One of the main drawbacks of the fixation-based gaze interfaces is that they are unable to distinguish top-down attention (or selection, a gaze with a purpose) from stimulus driven bottom-up attention (or navigation, a stare without any intentions) without time durations or unnatural eye movements. We found that using the bistable image called the Necker's cube as a button user interface (UI) helps to remedy the limitation. When users switch two rivaling percepts of the Necker's cube at will, unique eye movements are triggered and these characteristics can be used to indicate a button press or a selecting action. In this paper, we introduce (1) the cognitive phenomenon called "percept switch" for gaze interaction, and (2) propose "perceptual switch" or the Necker's cube user interface (UI) which uses "percept switch" as the indication of a selection. Our preliminary experiment confirms that perceptual switch can be used to distinguish voluntary gaze selection from random navigation, and discusses that the visual elements of the Necker's cube such as size and biased visual cues could be adjusted for the optimal use of individual users.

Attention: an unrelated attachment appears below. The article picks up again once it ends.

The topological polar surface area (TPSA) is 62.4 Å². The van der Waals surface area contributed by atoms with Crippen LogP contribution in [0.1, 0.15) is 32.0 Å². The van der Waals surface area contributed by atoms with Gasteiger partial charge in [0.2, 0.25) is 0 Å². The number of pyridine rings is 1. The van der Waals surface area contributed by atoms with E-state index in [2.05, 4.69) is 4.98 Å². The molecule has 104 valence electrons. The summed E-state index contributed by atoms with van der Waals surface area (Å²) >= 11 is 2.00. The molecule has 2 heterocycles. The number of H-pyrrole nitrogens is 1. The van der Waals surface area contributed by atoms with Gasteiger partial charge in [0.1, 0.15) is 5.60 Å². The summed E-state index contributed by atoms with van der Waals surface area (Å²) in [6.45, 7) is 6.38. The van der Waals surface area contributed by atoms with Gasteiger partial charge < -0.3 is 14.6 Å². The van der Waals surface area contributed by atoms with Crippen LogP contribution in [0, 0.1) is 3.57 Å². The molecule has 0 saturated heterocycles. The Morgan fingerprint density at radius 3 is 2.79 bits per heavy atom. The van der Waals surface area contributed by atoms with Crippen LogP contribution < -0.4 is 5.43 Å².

|Title of host publication||UIST 2018 Adjunct - Adjunct Publication of the 31st Annual ACM Symposium on User Interface Software and Technology|
|Publisher||Association for Computing Machinery, Inc|
|Number of pages||3|
|Publication status||Published - 2018 Oct 11|
|Event||31st Annual ACM Symposium on User Interface Software and Technology, UIST 2018 - Berlin, Germany|
Duration: 2018 Oct 14 → 2018 Oct 17
|Name||UIST 2018 Adjunct - Adjunct Publication of the 31st Annual ACM Symposium on User Interface Software and Technology|
|Other||31st Annual ACM Symposium on User Interface Software and Technology, UIST 2018|
|Period||18/10/14 → 18/10/17|
Bibliographical notePublisher Copyright:
© 2018 Copyright is held by the owner/author(s).
All Science Journal Classification (ASJC) codes
- Human-Computer Interaction
- Computer Graphics and Computer-Aided Design